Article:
Meet the ‘Spiderman of Bangalore’ who risks his life to save trapped cats, dogs, monkeys and more

22-year-old Asrar Usmani climbing a building to save a cat trapped on a ledge in September 2019 (Credit: Twitter)
22-year-old Asrar Usmani climbing a building to save a cat trapped on a ledge in September 2019 (Credit: Twitter)

Asrar Khan Usmani, 22, has scaled walls, climbed into drainage pipes and gone into collapsed buildings – all to save the lives of animals in Bangalore, India. A certified animal healer and a surgeon’s assistant at the Cessna Lifeline Veterinary Hospital, Usmani is known around the neighbourhood and online as “Spiderman” for his impressive climbing feats. On September 2, videos of some of Usmani’s daring rescues went viral online. 

He has rescued cats, dogs, birds, monkeys, and more, but what has made Usmani famous is courageously climbing up buildings to save animals trapped in difficult places. Usmani said that people prefer to call him rather than the fire fighters because he knows how to communicate with animals and keep them calm, avoiding injuries. 

In a video posted on Twitter September 2, Usmani climbs up a building to save a cat that was stuck on a ledge. 

In a video posted to Twitter September 2, Usmani climbs on ledges between two buildings to save a cat that was stuck. 

‘When I go up, I don’t think about how to come down’

He learned how to climb by watching mountain-climbers on Youtube and he says he observes animals like cats and monkeys to learn the best way to scale trees and buildings. While Usmani’s past martial arts training may also play a role in his ability to climb up sheer heights, he says that fearlessness and patience are really what make it possible:


A few places, the fire brigade can’t approach. The fire brigade also should understand how to handle the animal and be available at all times. I see something dangerous, I like to do that. I know I’m risking my life and I might get very badly injured but I have to be confident that I can do it. When I go up, I don’t think about how to come down. A few of the cases, I just climbed up, I saved the cat, and then I didn’t know how to come down. Then I have to sit and think about how to come down, and I do it easily. First, the animal should be saved and should not be injured because of me.Then I come down.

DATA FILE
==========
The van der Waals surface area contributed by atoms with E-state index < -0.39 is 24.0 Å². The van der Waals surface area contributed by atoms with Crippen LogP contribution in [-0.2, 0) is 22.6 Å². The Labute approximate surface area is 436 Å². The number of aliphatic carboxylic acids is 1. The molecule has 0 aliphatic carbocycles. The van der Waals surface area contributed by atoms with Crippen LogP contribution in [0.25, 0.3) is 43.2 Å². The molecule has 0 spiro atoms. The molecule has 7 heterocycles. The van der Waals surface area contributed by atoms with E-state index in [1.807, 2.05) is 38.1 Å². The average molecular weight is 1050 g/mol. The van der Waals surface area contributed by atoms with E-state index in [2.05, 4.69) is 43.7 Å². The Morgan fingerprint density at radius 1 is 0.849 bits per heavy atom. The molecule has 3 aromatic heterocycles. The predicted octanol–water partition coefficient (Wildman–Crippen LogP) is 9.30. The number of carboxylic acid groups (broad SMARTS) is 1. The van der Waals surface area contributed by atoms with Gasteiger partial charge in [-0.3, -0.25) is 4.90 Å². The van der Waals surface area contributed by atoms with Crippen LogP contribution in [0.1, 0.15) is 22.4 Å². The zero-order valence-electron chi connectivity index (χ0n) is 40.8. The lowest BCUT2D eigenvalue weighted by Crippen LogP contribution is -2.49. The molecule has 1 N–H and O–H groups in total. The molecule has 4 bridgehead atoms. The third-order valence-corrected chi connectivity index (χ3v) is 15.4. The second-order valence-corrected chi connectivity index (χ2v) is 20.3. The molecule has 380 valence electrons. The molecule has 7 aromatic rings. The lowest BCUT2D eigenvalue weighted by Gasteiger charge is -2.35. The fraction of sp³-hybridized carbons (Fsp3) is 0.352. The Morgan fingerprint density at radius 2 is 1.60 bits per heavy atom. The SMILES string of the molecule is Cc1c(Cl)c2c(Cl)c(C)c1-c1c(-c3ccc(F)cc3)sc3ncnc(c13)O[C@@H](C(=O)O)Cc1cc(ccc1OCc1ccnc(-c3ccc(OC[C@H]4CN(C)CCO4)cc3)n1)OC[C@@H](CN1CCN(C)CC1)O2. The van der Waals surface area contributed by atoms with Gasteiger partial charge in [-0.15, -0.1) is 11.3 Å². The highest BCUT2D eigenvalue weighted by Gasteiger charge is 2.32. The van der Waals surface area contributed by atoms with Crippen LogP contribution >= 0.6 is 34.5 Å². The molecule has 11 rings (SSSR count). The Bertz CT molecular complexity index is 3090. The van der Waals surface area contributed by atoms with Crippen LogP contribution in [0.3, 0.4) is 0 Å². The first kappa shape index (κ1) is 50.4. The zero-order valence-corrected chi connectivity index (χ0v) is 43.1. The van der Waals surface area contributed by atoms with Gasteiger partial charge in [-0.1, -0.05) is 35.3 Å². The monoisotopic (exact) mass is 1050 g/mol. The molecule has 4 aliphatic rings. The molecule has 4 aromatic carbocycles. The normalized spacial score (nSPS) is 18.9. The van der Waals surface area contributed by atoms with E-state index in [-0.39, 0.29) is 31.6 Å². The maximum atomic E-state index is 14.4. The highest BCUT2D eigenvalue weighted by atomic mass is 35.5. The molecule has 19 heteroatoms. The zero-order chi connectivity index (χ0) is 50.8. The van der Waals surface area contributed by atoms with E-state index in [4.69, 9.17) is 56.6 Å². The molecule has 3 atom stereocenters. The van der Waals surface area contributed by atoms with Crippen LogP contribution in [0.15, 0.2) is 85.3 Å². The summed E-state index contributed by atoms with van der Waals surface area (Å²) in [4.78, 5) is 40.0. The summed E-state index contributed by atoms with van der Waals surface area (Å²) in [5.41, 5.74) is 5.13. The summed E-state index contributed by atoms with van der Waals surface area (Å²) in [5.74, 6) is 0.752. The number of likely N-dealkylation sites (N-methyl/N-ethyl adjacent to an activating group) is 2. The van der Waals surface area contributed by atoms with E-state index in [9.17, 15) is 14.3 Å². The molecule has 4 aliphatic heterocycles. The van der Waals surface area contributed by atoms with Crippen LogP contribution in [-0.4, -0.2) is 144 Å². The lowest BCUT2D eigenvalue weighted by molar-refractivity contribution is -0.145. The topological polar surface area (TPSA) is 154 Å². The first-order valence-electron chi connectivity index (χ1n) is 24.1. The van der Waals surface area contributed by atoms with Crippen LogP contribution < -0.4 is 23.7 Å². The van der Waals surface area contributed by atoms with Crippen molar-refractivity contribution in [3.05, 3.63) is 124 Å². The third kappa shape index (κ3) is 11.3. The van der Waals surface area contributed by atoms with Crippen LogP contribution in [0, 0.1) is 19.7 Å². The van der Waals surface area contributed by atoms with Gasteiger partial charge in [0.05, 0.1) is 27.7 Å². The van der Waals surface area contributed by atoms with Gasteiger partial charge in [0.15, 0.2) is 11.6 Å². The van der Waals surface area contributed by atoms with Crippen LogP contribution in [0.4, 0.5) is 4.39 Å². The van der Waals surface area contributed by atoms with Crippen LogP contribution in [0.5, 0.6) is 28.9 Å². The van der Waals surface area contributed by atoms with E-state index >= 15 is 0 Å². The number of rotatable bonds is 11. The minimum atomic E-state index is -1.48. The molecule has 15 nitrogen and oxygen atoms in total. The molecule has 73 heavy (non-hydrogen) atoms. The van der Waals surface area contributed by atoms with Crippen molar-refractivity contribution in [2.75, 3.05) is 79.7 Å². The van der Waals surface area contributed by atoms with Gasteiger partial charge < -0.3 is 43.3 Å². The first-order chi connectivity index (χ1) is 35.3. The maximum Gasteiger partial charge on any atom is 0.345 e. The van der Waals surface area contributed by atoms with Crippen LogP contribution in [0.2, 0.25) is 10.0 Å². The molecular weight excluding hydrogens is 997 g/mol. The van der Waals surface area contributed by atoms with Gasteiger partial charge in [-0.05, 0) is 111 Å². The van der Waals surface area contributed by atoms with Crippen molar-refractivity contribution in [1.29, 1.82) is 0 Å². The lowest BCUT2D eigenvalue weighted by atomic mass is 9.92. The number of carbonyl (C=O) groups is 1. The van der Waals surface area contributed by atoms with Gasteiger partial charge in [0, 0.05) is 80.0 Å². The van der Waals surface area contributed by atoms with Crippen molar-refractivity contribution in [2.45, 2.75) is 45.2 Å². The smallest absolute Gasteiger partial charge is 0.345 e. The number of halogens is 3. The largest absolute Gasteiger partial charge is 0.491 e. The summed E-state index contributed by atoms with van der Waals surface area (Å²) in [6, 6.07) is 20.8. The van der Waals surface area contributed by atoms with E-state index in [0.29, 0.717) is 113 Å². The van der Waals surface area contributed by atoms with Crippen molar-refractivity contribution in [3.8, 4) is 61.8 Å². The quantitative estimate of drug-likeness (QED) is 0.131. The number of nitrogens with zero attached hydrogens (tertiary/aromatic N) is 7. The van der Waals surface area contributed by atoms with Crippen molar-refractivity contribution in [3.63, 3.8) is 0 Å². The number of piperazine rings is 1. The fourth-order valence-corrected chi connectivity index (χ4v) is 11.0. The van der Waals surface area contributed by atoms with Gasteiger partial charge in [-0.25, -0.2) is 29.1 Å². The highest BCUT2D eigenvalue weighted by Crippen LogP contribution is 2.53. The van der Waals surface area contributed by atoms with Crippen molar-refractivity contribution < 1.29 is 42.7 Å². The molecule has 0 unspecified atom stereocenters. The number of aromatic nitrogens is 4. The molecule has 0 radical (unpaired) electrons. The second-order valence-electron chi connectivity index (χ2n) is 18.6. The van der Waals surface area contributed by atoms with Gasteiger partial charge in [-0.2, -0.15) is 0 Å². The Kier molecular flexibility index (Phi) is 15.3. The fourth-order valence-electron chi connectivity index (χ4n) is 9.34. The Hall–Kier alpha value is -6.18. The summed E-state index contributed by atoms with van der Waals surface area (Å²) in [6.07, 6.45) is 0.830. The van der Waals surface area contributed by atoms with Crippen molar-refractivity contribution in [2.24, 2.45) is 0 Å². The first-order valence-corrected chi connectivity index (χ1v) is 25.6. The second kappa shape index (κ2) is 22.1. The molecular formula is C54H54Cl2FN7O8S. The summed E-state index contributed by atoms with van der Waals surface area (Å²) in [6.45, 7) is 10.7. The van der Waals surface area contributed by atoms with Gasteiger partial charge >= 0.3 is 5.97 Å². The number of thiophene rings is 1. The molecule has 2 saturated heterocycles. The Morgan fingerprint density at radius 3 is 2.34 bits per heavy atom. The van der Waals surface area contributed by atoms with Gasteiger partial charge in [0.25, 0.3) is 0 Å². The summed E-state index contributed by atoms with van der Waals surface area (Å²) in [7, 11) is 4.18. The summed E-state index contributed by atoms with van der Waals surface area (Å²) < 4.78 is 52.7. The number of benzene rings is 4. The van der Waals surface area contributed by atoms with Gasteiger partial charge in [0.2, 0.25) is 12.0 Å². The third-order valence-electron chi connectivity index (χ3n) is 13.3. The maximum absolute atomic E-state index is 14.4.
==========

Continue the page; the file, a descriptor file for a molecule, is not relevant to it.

The fire brigade also does not know how to communicate with the animal. If something goes wrong, I might be injured and the animal might be injured. So you need to understand how to communicate. When I climb up, I stop. I tell the cat: ‘I can help you. Will you please cooperate with me so we can come back home?’ Then I can just hold them and they won’t do anything.


‘From day one, a new life started by saving a life’

Usmani said his story began in 2013 when he saw an injured dog. After calling many organisations and people for help, the dog remained in the same place for hours. He decided from then on to take matters into his own hands and save animals on his own.